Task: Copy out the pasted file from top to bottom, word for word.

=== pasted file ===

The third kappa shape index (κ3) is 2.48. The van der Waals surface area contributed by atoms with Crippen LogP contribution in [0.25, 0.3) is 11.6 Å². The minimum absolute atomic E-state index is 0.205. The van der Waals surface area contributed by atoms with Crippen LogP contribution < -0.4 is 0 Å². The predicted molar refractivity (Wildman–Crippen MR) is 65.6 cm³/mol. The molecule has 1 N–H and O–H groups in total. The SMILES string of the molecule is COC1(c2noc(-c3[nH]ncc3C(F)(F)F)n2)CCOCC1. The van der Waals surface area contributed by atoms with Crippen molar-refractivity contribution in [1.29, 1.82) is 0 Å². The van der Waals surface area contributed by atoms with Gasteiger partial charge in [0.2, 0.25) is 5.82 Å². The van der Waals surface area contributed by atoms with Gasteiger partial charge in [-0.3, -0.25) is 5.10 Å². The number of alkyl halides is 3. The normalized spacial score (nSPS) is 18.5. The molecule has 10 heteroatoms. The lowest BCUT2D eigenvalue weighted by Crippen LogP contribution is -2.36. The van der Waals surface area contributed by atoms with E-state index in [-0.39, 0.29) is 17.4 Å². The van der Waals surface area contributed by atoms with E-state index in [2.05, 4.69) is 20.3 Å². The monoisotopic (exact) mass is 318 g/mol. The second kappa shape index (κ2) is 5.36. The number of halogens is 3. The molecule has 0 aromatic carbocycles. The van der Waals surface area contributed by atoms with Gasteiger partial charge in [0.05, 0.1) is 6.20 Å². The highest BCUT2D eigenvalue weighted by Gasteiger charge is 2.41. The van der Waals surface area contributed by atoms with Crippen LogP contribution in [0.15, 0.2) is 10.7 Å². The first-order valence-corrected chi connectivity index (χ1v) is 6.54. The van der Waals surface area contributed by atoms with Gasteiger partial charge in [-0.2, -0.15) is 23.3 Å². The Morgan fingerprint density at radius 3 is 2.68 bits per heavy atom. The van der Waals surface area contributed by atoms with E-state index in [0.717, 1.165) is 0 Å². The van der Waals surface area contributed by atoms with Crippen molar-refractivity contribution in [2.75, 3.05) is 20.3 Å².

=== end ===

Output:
The third kappa shape index (κ3) is 2.48. The van der Waals surface area contributed by atoms with Crippen LogP contribution in [0.25, 0.3) is 11.6 Å². The minimum absolute atomic E-state index is 0.205. The van der Waals surface area contributed by atoms with Crippen LogP contribution < -0.4 is 0 Å². The predicted molar refractivity (Wildman–Crippen MR) is 65.6 cm³/mol. The molecule has 1 N–H and O–H groups in total. The SMILES string of the molecule is COC1(c2noc(-c3[nH]ncc3C(F)(F)F)n2)CCOCC1. The van der Waals surface area contributed by atoms with Crippen molar-refractivity contribution in [1.29, 1.82) is 0 Å². The van der Waals surface area contributed by atoms with Gasteiger partial charge in [0.2, 0.25) is 5.82 Å². The van der Waals surface area contributed by atoms with Gasteiger partial charge in [-0.3, -0.25) is 5.10 Å². The number of alkyl halides is 3. The normalized spacial score (nSPS) is 18.5. The molecule has 10 heteroatoms. The lowest BCUT2D eigenvalue weighted by Crippen LogP contribution is -2.36. The van der Waals surface area contributed by atoms with E-state index in [-0.39, 0.29) is 17.4 Å². The van der Waals surface area contributed by atoms with E-state index in [2.05, 4.69) is 20.3 Å². The monoisotopic (exact) mass is 318 g/mol. The second kappa shape index (κ2) is 5.36. The number of halogens is 3. The molecule has 0 aromatic carbocycles. The van der Waals surface area contributed by atoms with Gasteiger partial charge in [0.05, 0.1) is 6.20 Å². The highest BCUT2D eigenvalue weighted by Gasteiger charge is 2.41. The van der Waals surface area contributed by atoms with Crippen LogP contribution in [0.15, 0.2) is 10.7 Å². The first-order valence-corrected chi connectivity index (χ1v) is 6.54. The van der Waals surface area contributed by atoms with Gasteiger partial charge in [-0.2, -0.15) is 23.3 Å². The Morgan fingerprint density at radius 3 is 2.68 bits per heavy atom. The van der Waals surface area contributed by atoms with E-state index in [0.717, 1.165) is 0 Å². The van der Waals surface area contributed by atoms with Crippen molar-refractivity contribution in [2.75, 3.05) is 20.3 Å².